Reuniting Europe

US president Barack Obama invited selected East European leaders (the 10 Central and East European EU countries plus Croatia) to dinner in Prague, apparently to soothe their concerns over the ongoing distancing of Washington from the region since he took office.

Representatives from most of those countries recently wrote a letter to Obama, calling on the US for a “renaissance” of NATO as the most important security link between the United States and Europe. They also called on Obama not to abandon plans for US missile defence stationed in Europe, and warned against involving Russia “too deeply” in the plan.

The Prague dinner could be seen as an event outside the EU context, but critics said that this is the second time that Obama snubs the Union in recent weeks. The Spaniards still fume over the Madrid EU-US summit, canceled by Obama. This time around, he should have invited HR Catherine Ashton, or East European leaders should not have accepted to go to Prague in her absence, some pundits said.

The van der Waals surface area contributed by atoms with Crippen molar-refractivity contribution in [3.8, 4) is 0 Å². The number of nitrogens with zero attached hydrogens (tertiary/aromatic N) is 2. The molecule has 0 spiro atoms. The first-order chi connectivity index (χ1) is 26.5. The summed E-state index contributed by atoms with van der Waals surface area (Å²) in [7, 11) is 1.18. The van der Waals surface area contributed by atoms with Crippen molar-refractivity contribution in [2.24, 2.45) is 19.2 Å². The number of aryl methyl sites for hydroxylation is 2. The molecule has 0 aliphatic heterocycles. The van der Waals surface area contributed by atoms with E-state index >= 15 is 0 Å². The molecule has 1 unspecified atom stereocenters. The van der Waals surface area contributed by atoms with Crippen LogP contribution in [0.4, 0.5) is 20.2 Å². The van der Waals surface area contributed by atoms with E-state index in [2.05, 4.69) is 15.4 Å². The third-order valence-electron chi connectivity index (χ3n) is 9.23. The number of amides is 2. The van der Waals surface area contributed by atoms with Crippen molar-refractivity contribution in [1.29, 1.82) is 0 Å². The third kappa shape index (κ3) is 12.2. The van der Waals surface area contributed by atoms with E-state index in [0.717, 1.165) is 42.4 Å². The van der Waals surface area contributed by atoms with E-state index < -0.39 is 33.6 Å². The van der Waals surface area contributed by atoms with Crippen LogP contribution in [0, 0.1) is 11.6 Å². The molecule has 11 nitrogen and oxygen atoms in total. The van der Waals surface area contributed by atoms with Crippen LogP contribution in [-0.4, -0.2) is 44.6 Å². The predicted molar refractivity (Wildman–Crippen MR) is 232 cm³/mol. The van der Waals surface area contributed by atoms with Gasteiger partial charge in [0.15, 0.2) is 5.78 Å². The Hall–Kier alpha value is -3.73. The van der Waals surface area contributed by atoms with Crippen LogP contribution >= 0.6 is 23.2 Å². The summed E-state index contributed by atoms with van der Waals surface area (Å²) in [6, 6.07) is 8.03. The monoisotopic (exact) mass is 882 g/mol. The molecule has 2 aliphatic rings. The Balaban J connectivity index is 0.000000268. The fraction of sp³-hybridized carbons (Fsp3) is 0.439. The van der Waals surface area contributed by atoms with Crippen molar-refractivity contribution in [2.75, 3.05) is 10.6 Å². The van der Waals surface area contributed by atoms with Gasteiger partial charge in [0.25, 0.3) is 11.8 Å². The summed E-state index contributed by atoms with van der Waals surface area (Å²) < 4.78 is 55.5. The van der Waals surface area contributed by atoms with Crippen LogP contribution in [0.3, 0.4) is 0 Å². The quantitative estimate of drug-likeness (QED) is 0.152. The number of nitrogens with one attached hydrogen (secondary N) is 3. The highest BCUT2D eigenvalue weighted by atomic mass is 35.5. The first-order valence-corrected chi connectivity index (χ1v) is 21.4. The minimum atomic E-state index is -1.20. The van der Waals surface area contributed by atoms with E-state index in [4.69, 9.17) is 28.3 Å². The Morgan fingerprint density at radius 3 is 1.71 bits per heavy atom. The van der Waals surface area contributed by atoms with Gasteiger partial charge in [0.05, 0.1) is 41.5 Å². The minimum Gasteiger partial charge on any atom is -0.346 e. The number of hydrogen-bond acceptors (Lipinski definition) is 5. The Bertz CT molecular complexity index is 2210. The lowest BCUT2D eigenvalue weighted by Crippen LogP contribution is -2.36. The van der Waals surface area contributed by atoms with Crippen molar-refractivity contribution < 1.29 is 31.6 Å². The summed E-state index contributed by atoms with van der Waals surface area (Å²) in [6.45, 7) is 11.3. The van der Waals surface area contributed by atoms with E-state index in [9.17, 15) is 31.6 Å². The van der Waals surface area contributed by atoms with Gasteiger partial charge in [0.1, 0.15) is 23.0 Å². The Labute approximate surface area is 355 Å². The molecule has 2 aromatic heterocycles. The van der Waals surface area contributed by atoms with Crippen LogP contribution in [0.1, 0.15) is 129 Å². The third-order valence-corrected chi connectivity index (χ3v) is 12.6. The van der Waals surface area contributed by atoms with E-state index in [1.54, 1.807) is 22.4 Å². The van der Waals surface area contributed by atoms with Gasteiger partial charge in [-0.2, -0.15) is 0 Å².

I think that in both cases Obama is doing a favour to Europe. In the case of the summit, his message was that the transatlantic partners should seek substance rather than photo opportunities. In the case of the East European concerns, Obama told their leaders in substance: You are grown-ups now, you are in NATO and have the EU behind you. Stop complaining that NATO and the EU are weak. Instead, make them stronger.

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